Politicians make final appeals in EU vote campaign
Campaigners on both sides of the crucial vote over whether Britain should remain in the European Union criss-crossed the country yesterday, their last day to win support from the undecided.
Prime Minister David Cameron outlined his vision for a future with Britain retaining its place in the 28-nation bloc, bristling at the notion that the country would be headed in the wrong direction if it stayed in. He flatly rejected the charge that the institution is moribund.
"We are not shackled to a corpse," Cameron told the BBC. "You can see the European economy's recovery. It's the largest single market in the world."
The most notable figure in the 'leave' campaign, former London Mayor Boris Johnson, kicked off a whirlwind tour of England as he pushed for a British exit - or Brexit. Touring the Billingsgate Fish Market, Johnson mugged for the cameras with fish in hand - a not-so-subtle reminder that this is an island nation - and one very proud of its independence and self-assurance.
"It's time to have a totally new relationship with our friends and partners across the Channel," Johnson said. "It's time to speak up for democracy, and hundreds of millions of people around Europe agree with us. It's time to break away from the failing and dysfunctional EU system."
Voters go to the polls today after a campaign that has been unusually heated, even by the lively standards of British politics.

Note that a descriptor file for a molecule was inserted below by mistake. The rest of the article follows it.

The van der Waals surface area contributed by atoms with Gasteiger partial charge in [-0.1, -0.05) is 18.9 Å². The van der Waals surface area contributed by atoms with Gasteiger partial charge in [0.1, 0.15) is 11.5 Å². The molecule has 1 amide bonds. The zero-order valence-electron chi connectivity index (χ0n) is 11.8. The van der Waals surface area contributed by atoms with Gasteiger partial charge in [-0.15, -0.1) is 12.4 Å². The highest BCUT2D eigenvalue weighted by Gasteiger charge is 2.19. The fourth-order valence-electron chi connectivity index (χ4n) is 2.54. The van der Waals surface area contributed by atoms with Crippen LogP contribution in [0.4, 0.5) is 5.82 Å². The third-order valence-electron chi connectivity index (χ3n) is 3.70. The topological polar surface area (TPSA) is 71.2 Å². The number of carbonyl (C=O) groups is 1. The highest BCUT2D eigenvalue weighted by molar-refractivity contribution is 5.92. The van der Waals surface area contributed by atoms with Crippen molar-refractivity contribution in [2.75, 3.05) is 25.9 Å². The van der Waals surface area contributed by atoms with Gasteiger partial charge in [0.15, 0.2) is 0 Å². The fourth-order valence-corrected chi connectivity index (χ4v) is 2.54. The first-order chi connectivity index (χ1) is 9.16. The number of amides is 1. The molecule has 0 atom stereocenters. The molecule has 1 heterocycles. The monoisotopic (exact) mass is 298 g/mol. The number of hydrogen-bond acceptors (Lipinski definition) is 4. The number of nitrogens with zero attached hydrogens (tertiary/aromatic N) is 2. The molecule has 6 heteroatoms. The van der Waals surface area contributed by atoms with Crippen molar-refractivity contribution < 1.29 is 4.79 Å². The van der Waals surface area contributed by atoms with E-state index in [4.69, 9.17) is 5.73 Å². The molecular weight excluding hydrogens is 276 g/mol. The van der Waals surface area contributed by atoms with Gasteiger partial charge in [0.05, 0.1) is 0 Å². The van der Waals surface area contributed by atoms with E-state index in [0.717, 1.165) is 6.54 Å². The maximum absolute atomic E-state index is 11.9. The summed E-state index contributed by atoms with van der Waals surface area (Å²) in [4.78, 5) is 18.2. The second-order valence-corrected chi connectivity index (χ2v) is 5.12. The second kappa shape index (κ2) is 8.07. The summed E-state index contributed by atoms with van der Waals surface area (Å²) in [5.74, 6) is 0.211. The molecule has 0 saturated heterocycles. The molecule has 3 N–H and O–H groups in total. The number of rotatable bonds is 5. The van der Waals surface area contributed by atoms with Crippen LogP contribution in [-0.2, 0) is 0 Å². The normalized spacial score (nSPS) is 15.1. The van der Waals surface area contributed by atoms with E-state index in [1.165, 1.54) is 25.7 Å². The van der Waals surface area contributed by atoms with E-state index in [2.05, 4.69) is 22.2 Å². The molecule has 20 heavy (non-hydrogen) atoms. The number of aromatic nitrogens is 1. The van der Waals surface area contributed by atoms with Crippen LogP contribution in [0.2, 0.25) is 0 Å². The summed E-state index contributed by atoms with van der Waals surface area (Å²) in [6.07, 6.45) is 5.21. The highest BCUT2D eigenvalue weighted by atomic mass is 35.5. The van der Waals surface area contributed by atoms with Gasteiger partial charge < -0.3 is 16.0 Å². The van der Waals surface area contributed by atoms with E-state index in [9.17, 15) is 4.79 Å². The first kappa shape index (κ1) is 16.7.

Nigel Farage, a 'leave' campaigner and leader of the UK Independence Party, resisted fresh calls to apologise for a poster showing hundreds of migrants making their way across Europe along with the words 'Breaking Point'.
The poster, labelled racist and misleading by opponents, was unveiled hours before Labour lawmaker Jo Cox was killed in a knife and gun attack outside a library in her Yorkshire constituency last week. She had been an outspoken supporter of migrants.
"I apologise for the timing and I apologise for the fact that it was able to be used by those who wish us harm," said Farage. "But I can't apologise for the truth."
"This was a photograph that all newspapers
carried. It is an example of what is wrong inside the European Union," he said.
The stakes are high as the vote is final unlike an election in which the results can be reversed in the next term. However, the vote is not legally binding, and Parliament would have to vote to repeal the law that brought Britain into the EU in the first place.
A vote to leave would invoke Article 50 of the Treaty on European Union, which allows a member state to withdraw. The article has never been invoked and it would trigger a period of uncertainty during years of negotiations on the relationship between the EU and the UK.